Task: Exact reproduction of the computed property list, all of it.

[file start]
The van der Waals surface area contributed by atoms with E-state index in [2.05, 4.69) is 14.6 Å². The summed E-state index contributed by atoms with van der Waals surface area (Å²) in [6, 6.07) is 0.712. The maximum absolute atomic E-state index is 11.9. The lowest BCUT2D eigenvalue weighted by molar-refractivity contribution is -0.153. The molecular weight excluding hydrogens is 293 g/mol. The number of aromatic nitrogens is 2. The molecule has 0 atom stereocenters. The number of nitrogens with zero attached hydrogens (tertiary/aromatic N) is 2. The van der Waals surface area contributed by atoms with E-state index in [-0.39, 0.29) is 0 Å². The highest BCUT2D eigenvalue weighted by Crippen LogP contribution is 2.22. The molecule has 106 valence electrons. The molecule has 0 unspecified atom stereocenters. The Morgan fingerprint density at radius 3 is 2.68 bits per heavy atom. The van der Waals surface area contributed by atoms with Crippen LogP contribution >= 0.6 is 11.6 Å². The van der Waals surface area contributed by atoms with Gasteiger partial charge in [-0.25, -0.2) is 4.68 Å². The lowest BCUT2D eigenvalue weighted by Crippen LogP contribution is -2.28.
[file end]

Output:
The van der Waals surface area contributed by atoms with E-state index in [2.05, 4.69) is 14.6 Å². The summed E-state index contributed by atoms with van der Waals surface area (Å²) in [6, 6.07) is 0.712. The maximum absolute atomic E-state index is 11.9. The lowest BCUT2D eigenvalue weighted by molar-refractivity contribution is -0.153. The molecular weight excluding hydrogens is 293 g/mol. The number of aromatic nitrogens is 2. The molecule has 0 atom stereocenters. The number of nitrogens with zero attached hydrogens (tertiary/aromatic N) is 2. The van der Waals surface area contributed by atoms with E-state index in [-0.39, 0.29) is 0 Å². The highest BCUT2D eigenvalue weighted by Crippen LogP contribution is 2.22. The molecule has 106 valence electrons. The molecule has 0 unspecified atom stereocenters. The Morgan fingerprint density at radius 3 is 2.68 bits per heavy atom. The van der Waals surface area contributed by atoms with Crippen LogP contribution >= 0.6 is 11.6 Å². The van der Waals surface area contributed by atoms with Gasteiger partial charge in [-0.25, -0.2) is 4.68 Å². The lowest BCUT2D eigenvalue weighted by Crippen LogP contribution is -2.28.